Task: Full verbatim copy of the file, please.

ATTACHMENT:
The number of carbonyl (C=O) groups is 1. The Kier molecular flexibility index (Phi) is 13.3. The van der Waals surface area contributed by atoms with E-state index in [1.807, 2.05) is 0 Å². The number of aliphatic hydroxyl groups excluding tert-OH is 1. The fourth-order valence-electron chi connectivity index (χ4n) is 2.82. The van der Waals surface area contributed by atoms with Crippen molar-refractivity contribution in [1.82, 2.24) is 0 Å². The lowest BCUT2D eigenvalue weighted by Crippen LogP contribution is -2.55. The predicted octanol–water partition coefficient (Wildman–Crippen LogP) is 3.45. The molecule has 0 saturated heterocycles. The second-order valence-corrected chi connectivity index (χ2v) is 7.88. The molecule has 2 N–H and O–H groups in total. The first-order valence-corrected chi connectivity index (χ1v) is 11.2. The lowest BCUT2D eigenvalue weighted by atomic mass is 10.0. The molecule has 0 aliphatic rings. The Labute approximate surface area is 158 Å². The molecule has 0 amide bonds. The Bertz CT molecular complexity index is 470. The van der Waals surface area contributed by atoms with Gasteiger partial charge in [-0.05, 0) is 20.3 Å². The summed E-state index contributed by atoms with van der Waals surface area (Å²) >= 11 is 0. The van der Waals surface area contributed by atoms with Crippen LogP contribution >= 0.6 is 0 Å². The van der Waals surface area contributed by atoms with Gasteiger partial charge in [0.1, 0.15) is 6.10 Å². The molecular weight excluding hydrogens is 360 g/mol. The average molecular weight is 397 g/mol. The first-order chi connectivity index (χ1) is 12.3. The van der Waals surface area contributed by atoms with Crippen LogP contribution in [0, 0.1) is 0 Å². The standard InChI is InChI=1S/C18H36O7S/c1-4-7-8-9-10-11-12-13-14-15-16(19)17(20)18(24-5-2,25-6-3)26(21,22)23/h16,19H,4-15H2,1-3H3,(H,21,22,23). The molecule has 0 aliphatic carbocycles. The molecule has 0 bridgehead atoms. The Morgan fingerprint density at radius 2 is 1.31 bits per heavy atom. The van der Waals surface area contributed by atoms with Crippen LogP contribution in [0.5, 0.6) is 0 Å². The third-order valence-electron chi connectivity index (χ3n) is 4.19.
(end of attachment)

The number of carbonyl (C=O) groups is 1. The Kier molecular flexibility index (Phi) is 13.3. The van der Waals surface area contributed by atoms with E-state index in [1.807, 2.05) is 0 Å². The number of aliphatic hydroxyl groups excluding tert-OH is 1. The fourth-order valence-electron chi connectivity index (χ4n) is 2.82. The van der Waals surface area contributed by atoms with Crippen molar-refractivity contribution in [1.82, 2.24) is 0 Å². The lowest BCUT2D eigenvalue weighted by Crippen LogP contribution is -2.55. The predicted octanol–water partition coefficient (Wildman–Crippen LogP) is 3.45. The molecule has 0 saturated heterocycles. The second-order valence-corrected chi connectivity index (χ2v) is 7.88. The molecule has 2 N–H and O–H groups in total. The first-order valence-corrected chi connectivity index (χ1v) is 11.2. The lowest BCUT2D eigenvalue weighted by atomic mass is 10.0. The molecule has 0 aliphatic rings. The Labute approximate surface area is 158 Å². The molecule has 0 amide bonds. The Bertz CT molecular complexity index is 470. The van der Waals surface area contributed by atoms with Gasteiger partial charge in [-0.05, 0) is 20.3 Å². The summed E-state index contributed by atoms with van der Waals surface area (Å²) >= 11 is 0. The van der Waals surface area contributed by atoms with Crippen LogP contribution >= 0.6 is 0 Å². The van der Waals surface area contributed by atoms with Gasteiger partial charge in [0.1, 0.15) is 6.10 Å². The molecular weight excluding hydrogens is 360 g/mol. The average molecular weight is 397 g/mol. The first-order chi connectivity index (χ1) is 12.3. The van der Waals surface area contributed by atoms with Crippen LogP contribution in [0, 0.1) is 0 Å². The standard InChI is InChI=1S/C18H36O7S/c1-4-7-8-9-10-11-12-13-14-15-16(19)17(20)18(24-5-2,25-6-3)26(21,22)23/h16,19H,4-15H2,1-3H3,(H,21,22,23). The molecule has 0 aliphatic carbocycles. The molecule has 0 bridgehead atoms. The Morgan fingerprint density at radius 2 is 1.31 bits per heavy atom. The van der Waals surface area contributed by atoms with Crippen LogP contribution in [0.5, 0.6) is 0 Å². The third-order valence-electron chi connectivity index (χ3n) is 4.19.